Show Hide image

Laurie Penny: Ken Clarke was asking for it

Ken Clarke's comments are part of a culture that still misunderstands consent and wilfully ignores the scale and prevalence of rape.

Following the Justice Minister Ken Clarke's statement to the effect that some rapes are less "serious" than others, a chorus of MPs and outraged citizens is calling for his resignation. These comments were part of a debate on whether or not criminals who enter early guilty pleas should get reduced sentences, and Clarke has stated that "people are slightly spinning, loading what I said in order to get what I regard as false indignation". On the contrary: the attack on Clarke's comments is not a serious attack. He put his obnoxious prejudices out there on show, after all, for everyone to see. He might as well have been asking for it.

When challenged by the Radio 5 presenter Victoria Derbyshire that "rape is rape," Clarke immediately insisted: "No, it's not". He spoke of "classic rape, where someone jumps out from behind a bush" and mentioned higher tariffs for "serious rape where there's violence and an unwilling woman". It is concerning that Clarke, who was a lawyer for many years before he became Justice Minister, does not recognise that all rape, including "date rape" and "casual" rape, by definition involves an unwilling victim (who may be a man). It is concerning, too, that he fails to understand that non-consensual, forced sex is itself a form of violence.

Clarke's comments play into the weary stereotype that rape is not rape if the victim knew the rapist, or if the victim had a drink, or if the victim has consented to sex on a previous occasion, or if he or she was wearing a short skirt -- that rape is only really rape when a moustache-twirling, knife-wielding ruffian assaults an unsuspecting virgin in a burqa in a backstreet.

In the real world, however, rape is not a rare and ersatz pantomime of good and evil, maiden and villain. The terrible truth is that rape is a part of everyday life; it happens on a daily basis to thousands of people, most of whom are known to their rapist, who may be a partner, family member or close friend. The culture of rape is so ingrained, and successful punishment of rapists so infrequent (conviction rates remain stubbornly low at 6 per cent) that many throwbacks will drum up any sexist stereotype to avoid facing the truth. Date rape isn't serious, they say. Women are asking for it. Women lie. They especially lie about rape. All those tens of thousands of rape survivors who have been denied justice are obviously making the whole thing up -- after all, if it were true, something more would be done, wouldn't it? Wouldn't it?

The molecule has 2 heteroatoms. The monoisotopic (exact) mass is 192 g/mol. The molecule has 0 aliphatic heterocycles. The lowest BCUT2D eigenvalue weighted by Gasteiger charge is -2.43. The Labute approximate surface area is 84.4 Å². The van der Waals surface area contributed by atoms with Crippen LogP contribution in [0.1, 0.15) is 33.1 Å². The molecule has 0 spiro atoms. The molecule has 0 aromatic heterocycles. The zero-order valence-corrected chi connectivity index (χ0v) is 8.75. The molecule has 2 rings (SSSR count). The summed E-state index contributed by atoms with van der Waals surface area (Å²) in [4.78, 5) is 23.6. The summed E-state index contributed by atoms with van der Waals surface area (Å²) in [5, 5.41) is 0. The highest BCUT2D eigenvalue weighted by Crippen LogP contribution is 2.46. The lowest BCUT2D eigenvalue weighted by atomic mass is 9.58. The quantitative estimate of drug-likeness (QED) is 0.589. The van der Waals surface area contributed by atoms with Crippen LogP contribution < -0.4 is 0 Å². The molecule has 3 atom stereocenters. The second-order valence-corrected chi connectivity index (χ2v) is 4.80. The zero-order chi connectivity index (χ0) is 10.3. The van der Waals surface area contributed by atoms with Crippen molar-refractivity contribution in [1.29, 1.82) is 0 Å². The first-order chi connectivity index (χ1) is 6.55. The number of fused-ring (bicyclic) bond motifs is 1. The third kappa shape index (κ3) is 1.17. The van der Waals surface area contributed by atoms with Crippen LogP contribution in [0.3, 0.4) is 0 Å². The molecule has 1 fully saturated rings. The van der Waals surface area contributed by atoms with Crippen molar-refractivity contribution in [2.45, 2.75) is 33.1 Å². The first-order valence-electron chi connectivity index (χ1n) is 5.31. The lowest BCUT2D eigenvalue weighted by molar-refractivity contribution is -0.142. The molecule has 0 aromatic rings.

Like hell it would. The world is full of rape, and this week, the headlines are full of rape. As the head of the IMF languishes in a New York prison on a charge of sexually assaulting a maid in his Manhattan hotel, the cover of Sky Sports magazine advertises a lavish interview with boxer and rapist Mike Tyson. "I'm extreme in everything I do," Tyson boasts, before going on to apologise for cheating on his wife. "If I were in a relationship with Tyson I wouldn't worry so much about infidelity, I'd worry about being beaten up and raped," comments the feminist writer Bidisha in a savage critique of the interview. Quite.

The conflation of sexual indiscretion with sexual assault has been a mistake made by many journalists in their coverage of the Strauss-Kahn case, drawing lazy distinctions between powerful men who are unfaithful, like Arnold Schwarzenegger, and powerful men who are rapists. Just like the separation of date rape from "serious" rape, this formula is a poisonous misunderstanding of the nature and importance of consent.

Ken Clarke's repulsive, reactionary comments are part of a culture that still misunderstands consent, punishes female sexual agency, and wilfully ignores the scale and prevalence of rape. His views are hardly unusual, and they are grounded on a better understanding of the criminal justice system than many ordinary sexists. Unfortunately, Clarke is no ordinary sexist. He is the Minister for Justice, and as such, should be held to a standard which absolutely precludes the utterance or intimation of such prejudices in public. Clarke made a serious mistake, and he deserves to be seriously sacked -- but it will take more than a handful of resignations and high-profile prosecutions to bring an end to a culture of complacency where rape is everyday violence.

Laurie Penny is a contributing editor to the New Statesman. She is the author of five books, most recently Unspeakable Things.

Photo:Getty
Show Hide image

Why isn't Labour putting forward Corbynite candidates?